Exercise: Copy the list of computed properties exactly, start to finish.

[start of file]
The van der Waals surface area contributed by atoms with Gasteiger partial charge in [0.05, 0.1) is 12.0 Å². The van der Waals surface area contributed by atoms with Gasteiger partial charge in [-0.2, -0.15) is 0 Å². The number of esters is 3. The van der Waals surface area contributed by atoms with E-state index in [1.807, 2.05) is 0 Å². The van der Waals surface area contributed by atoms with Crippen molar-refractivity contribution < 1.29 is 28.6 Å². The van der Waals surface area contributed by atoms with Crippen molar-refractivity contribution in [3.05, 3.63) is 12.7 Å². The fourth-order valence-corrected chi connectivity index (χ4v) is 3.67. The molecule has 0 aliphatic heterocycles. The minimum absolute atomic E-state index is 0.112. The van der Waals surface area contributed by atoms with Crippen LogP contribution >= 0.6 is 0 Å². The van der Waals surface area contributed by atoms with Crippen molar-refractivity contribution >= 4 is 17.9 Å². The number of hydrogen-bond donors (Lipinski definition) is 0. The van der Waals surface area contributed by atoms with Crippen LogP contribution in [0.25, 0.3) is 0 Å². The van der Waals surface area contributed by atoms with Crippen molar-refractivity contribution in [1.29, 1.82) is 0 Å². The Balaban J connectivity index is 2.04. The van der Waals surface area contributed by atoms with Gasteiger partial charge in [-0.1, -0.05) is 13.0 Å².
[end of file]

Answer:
The van der Waals surface area contributed by atoms with Gasteiger partial charge in [0.05, 0.1) is 12.0 Å². The van der Waals surface area contributed by atoms with Gasteiger partial charge in [-0.2, -0.15) is 0 Å². The number of esters is 3. The van der Waals surface area contributed by atoms with E-state index in [1.807, 2.05) is 0 Å². The van der Waals surface area contributed by atoms with Crippen molar-refractivity contribution < 1.29 is 28.6 Å². The van der Waals surface area contributed by atoms with Crippen molar-refractivity contribution in [3.05, 3.63) is 12.7 Å². The fourth-order valence-corrected chi connectivity index (χ4v) is 3.67. The molecule has 0 aliphatic heterocycles. The minimum absolute atomic E-state index is 0.112. The van der Waals surface area contributed by atoms with Crippen LogP contribution >= 0.6 is 0 Å². The van der Waals surface area contributed by atoms with Crippen molar-refractivity contribution >= 4 is 17.9 Å². The number of hydrogen-bond donors (Lipinski definition) is 0. The van der Waals surface area contributed by atoms with Crippen LogP contribution in [0.25, 0.3) is 0 Å². The van der Waals surface area contributed by atoms with Crippen molar-refractivity contribution in [1.29, 1.82) is 0 Å². The Balaban J connectivity index is 2.04. The van der Waals surface area contributed by atoms with Gasteiger partial charge in [-0.1, -0.05) is 13.0 Å².